Search Results

You are looking at 1 - 10 of 30 items for

  • Author or Editor: Petros Ioannou x
  • Refine by Access: All Content x
Clear All Modify Search
Petros J. Ioannou

Abstract

Recently, a new theoretical and conceptual model of quasigeostrophic turbulence has been advanced in which eddy variance is regarded as being maintained by transient growth of perturbations arising from sources including the nonlinear interactions among the eddies, but crucially without a direct contribution of unstable modal growth to the maintenance of variance. This theory is based on the finding that stochastic forcing of the subcritical atmospheric flow supports variance arising from induced transfer of energy from the background flow to the disturbance field that substantially exceeds the variance expected from the decay rate of the associated normal modes in an equivalent normal system. Herein the authors prove that such amplification of variance is a general property of the stochastic dynamics of systems governed by nonnormal evolution operators and that consequently the response of the atmosphere to unbiased forcing is always underestimated when consideration is limited to the response of the system's individual normal modes to stochastic excitation.

Full access
Petros Ioannou and Richard S. Lindzen

Abstract

The baroclinic instability of a frontal mean state is investigated using the WKBJ approximation. The results are compared with numerical calculations performed on the same mean state. Excellent agreement (within 5%) is found for jets whose half-width is as small as a Rossby radius of deformation. For jets 20% broader, the agreement is almost perfect.

Full access
Eli Tziperman and Petros J. Ioannou

Abstract

The physical mechanisms of transient amplification of initial perturbations to the thermohaline circulation (THC), and of the optimal stochastic forcing of THC variability, are discussed using a simple meridional box model. Two distinct mechanisms of transient amplification are found. One such mechanism, with a transient amplification timescale of a couple of years, involves an interaction between the THC induced by rapidly decaying sea surface temperature anomalies and the THC induced by the slower-decaying salinity mode. The second mechanism of transient amplification involves an interaction between different slowly decaying salinity modes and has a typical growth timescale of decades. The optimal stochastic atmospheric forcing of heat and freshwater fluxes are calculated as well. It is shown that the optimal forcing induces low-frequency THC variability by exciting the salinity-dominated variability modes of the THC.

Full access
Petros Ioannou and Richard S. Lindzen

Abstract

A formalism is developed for the calculation of baroclinic instability for barotropically stable jets. The formalism is applied to jet versions of both the Eady and Charney problems. It is found that jets act to confine instabilities meridionally, thus internally determining meridional wave scales. Once this internally determined meridional scale is taken into account, results correspond plausibly to classical results without a jet.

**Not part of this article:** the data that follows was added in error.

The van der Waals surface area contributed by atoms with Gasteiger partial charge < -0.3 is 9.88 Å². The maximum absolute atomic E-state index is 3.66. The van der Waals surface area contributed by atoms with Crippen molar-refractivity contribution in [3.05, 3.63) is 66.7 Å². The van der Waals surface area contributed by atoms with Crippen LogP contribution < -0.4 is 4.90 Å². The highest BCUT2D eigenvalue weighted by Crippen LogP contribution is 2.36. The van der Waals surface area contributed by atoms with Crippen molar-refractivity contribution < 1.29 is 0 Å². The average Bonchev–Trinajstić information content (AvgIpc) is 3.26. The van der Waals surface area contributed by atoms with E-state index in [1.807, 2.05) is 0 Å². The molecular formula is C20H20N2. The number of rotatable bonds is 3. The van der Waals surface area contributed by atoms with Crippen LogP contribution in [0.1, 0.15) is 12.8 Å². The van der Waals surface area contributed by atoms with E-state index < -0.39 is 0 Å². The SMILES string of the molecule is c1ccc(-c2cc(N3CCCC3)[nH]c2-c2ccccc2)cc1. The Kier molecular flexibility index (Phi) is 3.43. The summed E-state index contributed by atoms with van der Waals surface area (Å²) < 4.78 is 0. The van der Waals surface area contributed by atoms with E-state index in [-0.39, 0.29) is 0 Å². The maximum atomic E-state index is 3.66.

Consideration of the effect of such instabilities on the mean flow shows that they act to concentrate the jet barotropically while simultaneously reducing baroclinicity.

Full access
Brian F. Farrell and Petros J. Ioannou

Abstract

Synoptic-scale eddy variance and fluxes of heat and momentum in midlatitude jets are sensitive to small changes in mean jet velocity, dissipation, and static stability. In this work the change in the jet producing the greatest increase in variance or flux is determined. Remarkably, a single jet structure change completely characterizes the sensitivity of a chosen quadratic statistical quantity to modification of the mean jet in the sense that an arbitrary change in the jet influences a chosen statistical quantity in proportion to the projection of the change on this single optimal structure. The method used extends previous work in which storm track statistics were obtained using a stochastic model of jet turbulence.

Full access
Brian F. Farrell and Petros J. Ioannou

Abstract

Temporally distributed deterministic and stochastic excitation of the tangent linear forecast system governing forecast error growth and the tangent linear observer system governing assimilation error growth is examined. The method used is to determine the optimal set of distributed deterministic and stochastic forcings of the forecast and observer systems over a chosen time interval. Distributed forcing of an unstable system addresses the effect of model error on forecast error in the presumably unstable forecast error system. Distributed forcing of a stable system addresses the effect on the assimilation of model error in the presumably stable data assimilation system viewed as a stable observer. In this study, model error refers both to extrinsic physical error forcing, such as that which arises from unresolved cumulus activity, and to intrinsic error sources arising from imperfections in the numerical model and in the physical parameterizations.

Full access
Brian F. Farrell and Petros J. Ioannou

Abstract

Perturbation growth in uncertain systems associated with fluid flow is examined concentrating on deriving, solving, and interpreting equations governing the ensemble mean covariance. Covariance evolution equations are obtained for fluctuating operators and illustrative physical examples are solved. Stability boundaries are obtained constructively in terms of the amplitude and structure of operator fluctuation required for existence of bounded second-moment statistics in an uncertain system. The forced stable uncertain system is identified as a primary physical realization of second-moment dynamics by using an ergodic assumption to make the physical connection between ensemble statistics of stable stochastically excited systems and observations of time mean quantities. Optimal excitation analysis plays a central role in generalized stability theory and concepts of optimal deterministic and stochastic excitation of certain systems are extended in this work to uncertain systems. Remarkably, the optimal excitation problem has a simple solution in uncertain systems: there is a pure structure producing the greatest expected ensemble perturbation growth when this structure is used as an initial condition, and a pure structure that is most effective in exciting variance when this structure is used to stochastically force the system distributed in time.